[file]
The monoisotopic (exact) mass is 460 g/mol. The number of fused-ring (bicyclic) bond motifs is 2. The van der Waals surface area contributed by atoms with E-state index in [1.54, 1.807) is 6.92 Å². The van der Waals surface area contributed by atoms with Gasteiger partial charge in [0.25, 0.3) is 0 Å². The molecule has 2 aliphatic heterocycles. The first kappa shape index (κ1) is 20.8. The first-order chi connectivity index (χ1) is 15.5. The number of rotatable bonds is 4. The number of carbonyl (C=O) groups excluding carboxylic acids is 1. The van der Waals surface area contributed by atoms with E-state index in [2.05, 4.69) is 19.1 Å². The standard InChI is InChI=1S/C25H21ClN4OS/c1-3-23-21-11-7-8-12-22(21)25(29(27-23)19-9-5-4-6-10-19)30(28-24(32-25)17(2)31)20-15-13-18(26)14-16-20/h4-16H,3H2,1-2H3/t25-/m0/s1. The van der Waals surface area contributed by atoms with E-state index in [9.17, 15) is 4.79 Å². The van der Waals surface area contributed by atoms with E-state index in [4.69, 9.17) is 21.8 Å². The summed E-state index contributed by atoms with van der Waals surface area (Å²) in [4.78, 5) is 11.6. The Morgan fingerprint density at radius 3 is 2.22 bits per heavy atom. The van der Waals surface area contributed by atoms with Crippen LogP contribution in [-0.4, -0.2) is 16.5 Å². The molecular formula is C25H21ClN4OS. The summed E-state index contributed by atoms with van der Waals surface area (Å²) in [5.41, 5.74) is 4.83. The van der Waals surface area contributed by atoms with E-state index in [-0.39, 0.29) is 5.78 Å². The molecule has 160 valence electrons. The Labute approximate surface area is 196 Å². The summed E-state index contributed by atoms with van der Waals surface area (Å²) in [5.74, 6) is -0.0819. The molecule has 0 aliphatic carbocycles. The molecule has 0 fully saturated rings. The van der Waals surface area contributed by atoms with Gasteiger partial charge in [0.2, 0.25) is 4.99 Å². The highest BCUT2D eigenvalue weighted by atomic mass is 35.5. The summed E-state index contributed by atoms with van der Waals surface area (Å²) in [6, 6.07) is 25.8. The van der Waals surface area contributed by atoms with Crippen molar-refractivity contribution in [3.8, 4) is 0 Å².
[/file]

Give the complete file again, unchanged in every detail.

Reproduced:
The monoisotopic (exact) mass is 460 g/mol. The number of fused-ring (bicyclic) bond motifs is 2. The van der Waals surface area contributed by atoms with E-state index in [1.54, 1.807) is 6.92 Å². The van der Waals surface area contributed by atoms with Gasteiger partial charge in [0.25, 0.3) is 0 Å². The molecule has 2 aliphatic heterocycles. The first kappa shape index (κ1) is 20.8. The first-order chi connectivity index (χ1) is 15.5. The number of rotatable bonds is 4. The number of carbonyl (C=O) groups excluding carboxylic acids is 1. The van der Waals surface area contributed by atoms with E-state index in [2.05, 4.69) is 19.1 Å². The standard InChI is InChI=1S/C25H21ClN4OS/c1-3-23-21-11-7-8-12-22(21)25(29(27-23)19-9-5-4-6-10-19)30(28-24(32-25)17(2)31)20-15-13-18(26)14-16-20/h4-16H,3H2,1-2H3/t25-/m0/s1. The van der Waals surface area contributed by atoms with E-state index in [9.17, 15) is 4.79 Å². The van der Waals surface area contributed by atoms with E-state index in [4.69, 9.17) is 21.8 Å². The summed E-state index contributed by atoms with van der Waals surface area (Å²) in [4.78, 5) is 11.6. The Morgan fingerprint density at radius 3 is 2.22 bits per heavy atom. The van der Waals surface area contributed by atoms with Crippen LogP contribution in [-0.4, -0.2) is 16.5 Å². The molecular formula is C25H21ClN4OS. The summed E-state index contributed by atoms with van der Waals surface area (Å²) in [5.41, 5.74) is 4.83. The van der Waals surface area contributed by atoms with E-state index in [-0.39, 0.29) is 5.78 Å². The molecule has 160 valence electrons. The Labute approximate surface area is 196 Å². The summed E-state index contributed by atoms with van der Waals surface area (Å²) in [5.74, 6) is -0.0819. The molecule has 0 aliphatic carbocycles. The molecule has 0 fully saturated rings. The van der Waals surface area contributed by atoms with Gasteiger partial charge in [0.2, 0.25) is 4.99 Å². The highest BCUT2D eigenvalue weighted by atomic mass is 35.5. The summed E-state index contributed by atoms with van der Waals surface area (Å²) in [6, 6.07) is 25.8. The van der Waals surface area contributed by atoms with Crippen molar-refractivity contribution in [3.8, 4) is 0 Å².